Women Leaders Encourage More Women to Succeed in Manufacturing

Leading women in the manufacturing industry work to inspire other women to explore jobs in the field and to strive for leadership positions in their companies.

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According to the Census Bureau, women make up about one third of the U.S. manufacturing workforce, and more than half of those women work in sales or office positions. Some women, like Allison Grealis, president of the Women in Manufacturing trade association, are dedicated to seeing those numbers grow. Since 2011, when Women in Manufacturing was founded, the number of women in manufacturing has inched upwards from 27 percent to 29 percent of the workforce today, Grealis says. Though it’s a small increase, Grealis attributes at least some of this upward momentum to training and education that is offered by her organization.  

Grealis has two goals for the future of women in the field: more women in manufacturing and women obtaining higher positions in the field. From annual summits and networking events, to online networking services and training resources, Women in Manufacturing offers its almost 1,100 individual members and 51 corporate members a supportive community and resources in an effort to achieve both of these goals.

“Community is critical. That was one of the reasons we got started, was to provide that community that wasn’t happening organically,” Grealis says. “Because there were fewer numbers of women in manufacturing, they were often the minority at events like trade conferences and trade shows, so we feel it’s critical to have this community to help women connect and to have that opportunity to learn from one another, to support one another.”

Going forward, Grealis hopes to empower women to become leaders and to change the stereotypes surrounding women in the field. “We as an organization are working nationally to try to improve the public perception of manufacturing,” Grealis says. “Too often, parents, students and career counselors don’t realize what modern manufacturing looks like. Much of what we do as an organization is on the marketing and promotion piece, telling people what modern manufacturing looks like.”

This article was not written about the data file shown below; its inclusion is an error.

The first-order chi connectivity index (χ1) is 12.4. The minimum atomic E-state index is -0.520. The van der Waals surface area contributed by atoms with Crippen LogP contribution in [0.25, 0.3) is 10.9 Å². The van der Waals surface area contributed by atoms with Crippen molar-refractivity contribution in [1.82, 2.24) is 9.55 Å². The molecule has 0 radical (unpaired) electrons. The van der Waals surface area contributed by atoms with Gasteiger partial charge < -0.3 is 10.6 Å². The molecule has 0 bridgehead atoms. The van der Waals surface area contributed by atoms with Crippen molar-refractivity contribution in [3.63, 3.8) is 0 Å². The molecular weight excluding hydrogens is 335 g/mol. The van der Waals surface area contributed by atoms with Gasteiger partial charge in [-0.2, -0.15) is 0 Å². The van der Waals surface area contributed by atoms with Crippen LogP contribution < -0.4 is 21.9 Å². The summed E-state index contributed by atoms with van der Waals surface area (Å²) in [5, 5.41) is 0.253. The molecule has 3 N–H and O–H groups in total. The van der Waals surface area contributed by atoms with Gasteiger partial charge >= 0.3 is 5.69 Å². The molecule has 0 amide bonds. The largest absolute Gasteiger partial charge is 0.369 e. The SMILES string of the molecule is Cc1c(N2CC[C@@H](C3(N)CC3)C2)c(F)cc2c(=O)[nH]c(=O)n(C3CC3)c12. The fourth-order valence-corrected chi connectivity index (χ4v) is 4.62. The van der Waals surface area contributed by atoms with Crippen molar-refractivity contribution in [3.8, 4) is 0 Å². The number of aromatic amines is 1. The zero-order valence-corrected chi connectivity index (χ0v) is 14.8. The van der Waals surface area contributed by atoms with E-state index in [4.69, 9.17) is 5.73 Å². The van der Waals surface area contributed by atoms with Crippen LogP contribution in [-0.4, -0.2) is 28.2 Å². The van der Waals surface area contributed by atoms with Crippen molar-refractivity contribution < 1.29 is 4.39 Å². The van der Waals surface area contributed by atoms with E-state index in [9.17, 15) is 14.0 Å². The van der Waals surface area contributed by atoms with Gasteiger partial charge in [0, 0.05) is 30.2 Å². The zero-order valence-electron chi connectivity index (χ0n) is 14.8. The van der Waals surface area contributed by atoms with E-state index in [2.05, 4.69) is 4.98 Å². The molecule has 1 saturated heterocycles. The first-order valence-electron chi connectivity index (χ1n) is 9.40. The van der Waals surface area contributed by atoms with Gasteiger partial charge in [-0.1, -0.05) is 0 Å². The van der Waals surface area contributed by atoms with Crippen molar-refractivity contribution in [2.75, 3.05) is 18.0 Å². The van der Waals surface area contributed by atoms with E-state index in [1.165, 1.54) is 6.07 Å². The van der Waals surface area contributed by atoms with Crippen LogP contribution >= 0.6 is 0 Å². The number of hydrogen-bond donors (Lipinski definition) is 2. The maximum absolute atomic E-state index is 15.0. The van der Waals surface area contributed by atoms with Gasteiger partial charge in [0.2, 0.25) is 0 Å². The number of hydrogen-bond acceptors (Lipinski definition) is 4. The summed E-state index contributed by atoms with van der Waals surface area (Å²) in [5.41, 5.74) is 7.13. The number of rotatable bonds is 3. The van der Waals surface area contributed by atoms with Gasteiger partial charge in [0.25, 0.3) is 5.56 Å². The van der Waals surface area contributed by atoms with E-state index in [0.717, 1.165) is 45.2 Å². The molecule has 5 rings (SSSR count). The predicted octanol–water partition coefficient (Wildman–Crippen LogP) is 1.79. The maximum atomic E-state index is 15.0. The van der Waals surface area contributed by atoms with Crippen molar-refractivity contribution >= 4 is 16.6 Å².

Griselda Abousleman, chairperson of Women in Manufacturing and vice president of ISC Fluid Management at Ingersoll Rand, is a leader for women in manufacturing herself. With degrees in industrial engineering and business administration from Stanford University and Arizona State University, Abousleman started her career in the aerospace sector. “I must say those first years were increasingly fun as we experienced numerous learning opportunities and impressive results at the same time,” she says. She built a career around her passion for lean manufacturing, working to create and deploy lean manufacturing practices at a variety of global organizations.

But Abousleman recognizes the challenges that women often face in a field where they are often the only females on a team, and she is passionate about helping young women succeed like she did. “Being a leading woman in manufacturing means that I can inspire and influence others to follow in those steps that may appear more challenging than other options,” Abousleman says. “If I can make a difference in just one or two young girls’ lives, it makes all of life’s hard work worthwhile.”

To aspiring women in manufacturing, she says, “My advice is to follow your passions, even if it seems that there are few like you in the industry. In the end, if it’s truly your passion, you will blossom and won’t even notice that you’re the only woman on the team. Find an inclusive and engaging culture in order to enjoy it to the fullest.”

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